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City of Philadelphia v. Stadler

New Jersey Superior Court

December 11, 1978


Wells, J.s.c.


[164 NJSuper Page 284]

These four cases consolidated for hearing and decision are before the court on plaintiff's motion for summary judgment. Plaintiff City of Philadelphia (city) seeks New Jersey judgments based upon judgments against each defendant entered in the Court of Common Pleas, Trial Division, of the County of Philadelphia, State of Pennsylvania, pursuant to the Full Faith and Credit Clause, U.S. Const., Art. IV , § 1. Defendants resist, asserting various constitutional defenses. The undisputed facts are:

Since 1939 the city has levied a tax upon wages earned by persons working within the County of Philadelphia, Philadelphia

[164 NJSuper Page 285]

Pa. Code , § 19-1500 (1973). This tax, known as the wage and net profit tax (hereinafter wage tax), is a self-assessed tax which places the responsibility of filing a return upon the taxpayer. In these actions defendant taxpayers are residents of the State of New Jersey who are employed by the Federal Government on federal enclaves inside the boundaries of Philadelphia.*fn1 The defendants refused to file the necessary forms or pay the assessed taxes.

In each case suits alleging the resultant tax deficiency against each defendant were filed in the Court of Common Pleas of Philadelphia County and served upon defendants under the Pennsylvania Long-Arm Statute, 42 Pa. C.S.A. § 8301 et seq. , by serving the Secretary of the Commonwealth and defendants at their last known address by certified mail, return receipt. The records of the Pennsylvania proceedings before this court show that all the addresses were to communities within Burlington County and that in three cases the certified mail went unclaimed and that one was refused. After defendants failed to answer, appear or otherwise defend, the city moved to enter judgments by default for failure to plead. Notices pursuant to Pennsylvania R.C.P. 2082 were sent to each defendant by certified mail, return receipt requested notifying them that default judgments would be entered within 20 days of the mailing of the notice. Once again defendants either refused delivery of the letter or it went unclaimed. Following expiration of the 20-day period without response from defendants, judgments were entered in favor of the city. These New Jersey actions on the aforesaid Pennsylvania judgments followed.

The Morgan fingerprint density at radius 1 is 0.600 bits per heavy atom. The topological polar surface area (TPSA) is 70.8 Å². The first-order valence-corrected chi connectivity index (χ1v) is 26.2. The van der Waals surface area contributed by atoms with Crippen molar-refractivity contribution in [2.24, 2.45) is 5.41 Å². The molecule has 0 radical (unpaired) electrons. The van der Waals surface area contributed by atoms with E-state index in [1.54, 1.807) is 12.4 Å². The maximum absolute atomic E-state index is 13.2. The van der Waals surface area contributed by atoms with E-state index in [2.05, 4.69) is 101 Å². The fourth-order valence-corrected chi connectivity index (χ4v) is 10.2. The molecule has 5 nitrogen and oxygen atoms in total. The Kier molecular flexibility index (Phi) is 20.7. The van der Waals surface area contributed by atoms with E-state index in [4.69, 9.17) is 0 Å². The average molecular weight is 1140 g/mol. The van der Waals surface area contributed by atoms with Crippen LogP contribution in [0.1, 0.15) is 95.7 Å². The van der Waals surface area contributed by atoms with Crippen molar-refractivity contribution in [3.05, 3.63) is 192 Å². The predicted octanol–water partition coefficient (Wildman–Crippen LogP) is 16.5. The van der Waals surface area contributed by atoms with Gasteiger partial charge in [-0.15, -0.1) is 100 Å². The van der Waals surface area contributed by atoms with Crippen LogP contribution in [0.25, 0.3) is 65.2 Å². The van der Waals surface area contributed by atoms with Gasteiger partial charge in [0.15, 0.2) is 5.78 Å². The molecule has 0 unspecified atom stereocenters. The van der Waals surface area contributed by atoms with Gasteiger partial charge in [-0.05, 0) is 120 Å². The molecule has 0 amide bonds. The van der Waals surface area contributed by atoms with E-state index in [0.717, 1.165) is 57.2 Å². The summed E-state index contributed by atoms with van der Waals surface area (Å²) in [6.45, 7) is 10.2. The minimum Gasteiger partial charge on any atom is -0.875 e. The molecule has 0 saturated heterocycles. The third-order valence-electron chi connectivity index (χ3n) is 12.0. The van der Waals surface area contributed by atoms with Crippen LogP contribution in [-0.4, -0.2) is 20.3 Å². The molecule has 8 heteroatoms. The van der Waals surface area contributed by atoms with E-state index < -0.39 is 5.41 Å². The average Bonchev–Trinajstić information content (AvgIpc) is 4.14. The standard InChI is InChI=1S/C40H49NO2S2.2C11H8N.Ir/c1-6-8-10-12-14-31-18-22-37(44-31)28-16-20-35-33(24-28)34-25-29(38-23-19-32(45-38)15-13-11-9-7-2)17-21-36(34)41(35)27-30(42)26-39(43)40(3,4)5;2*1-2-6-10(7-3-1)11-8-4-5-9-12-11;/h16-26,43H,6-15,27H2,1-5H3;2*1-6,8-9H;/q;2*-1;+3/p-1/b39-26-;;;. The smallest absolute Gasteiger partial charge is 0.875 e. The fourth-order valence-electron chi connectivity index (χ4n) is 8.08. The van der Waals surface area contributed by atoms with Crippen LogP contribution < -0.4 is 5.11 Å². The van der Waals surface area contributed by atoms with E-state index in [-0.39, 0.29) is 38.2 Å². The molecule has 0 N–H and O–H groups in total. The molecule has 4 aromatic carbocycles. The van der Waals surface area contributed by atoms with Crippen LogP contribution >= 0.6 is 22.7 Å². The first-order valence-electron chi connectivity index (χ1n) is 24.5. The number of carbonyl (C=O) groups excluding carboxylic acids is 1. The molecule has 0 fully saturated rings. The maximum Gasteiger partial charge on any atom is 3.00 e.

Defendants argue on various grounds that the judgments entered by the courts of the Commonwealth of Pennsylvania are not entitled to full faith and credit. U.S. Const., Art. IV , § 1. Generally, the Full Faith and Credit

[164 NJSuper Page 286]

Clause requires every state to give at least the res judicata effect which the judgment would be accorded in the state which rendered it. Duke v. Durfee , 375 U.S. 106, 109, 84 S. Ct. 242, 11 L. Ed. 2d 186 (1963). However, it is a well established constitutional principle that a judgment entered without due process of law is not entitled to full faith and credit and may not be enforced even as a matter of comity. Griffin v. Griffin , 327 U.S. 220, 228-229, 66 S. Ct. 556, 90 L. Ed. 635 (1946); See also, Restatement, Conflicts 2d, § 104 at 315 (1969). Thus, a court of this State, when asked to enforce a foreign state judgment, must deny full faith and credit if the rendering court lacked in personam jurisdiction, Duke v. Durfee, supra , 375 U.S. at 106, 84 S. Ct. 242, 11 L. Ed. 2d 186; subject matter jurisdiction, James v. Francesco , 61 N.J. 480, 485 (1972); Klaiber v. Frank , 9 N.J. 1 (1952), or failed to provide adequate notice and an opportunity to be heard. National Exchange Bank v. Wiley , 195 U.S. 257, 25 S. Ct. 70, 49 L. Ed. 184 (1904); Griffin v. Griffin, supra. Defendants assert that the judgments recorded in the Commonwealth courts were entered without due process. U.S. Const. Amend XIV. The primary issues may be summarized as follows:

1. Did lack of notice to defendants of their rights to administrative review prior to the filing of the suits in Pennsylvania, combined with the probable application in Pennsylvania of its doctrine of exhaustion of remedies, deprive defendants of an effective right to be heard within the Commonwealth of Pennsylvania?

2. Did the application of Rule 306, PA. R.C.P. (Philadelphia County), amended May 17, 1976, also cited as Rule 40-H(1) and (2), Philadelphia Civil Rules , operate to deny defendants the effective opportunity to appear and defend in the Pennsylvania courts?

3. Did defendants have sufficient minimal contacts in Pennsylvania for its courts to render in personam judgments against them grounded upon service outside Pennsylvania under the Pennsylvania Long Arm Statute?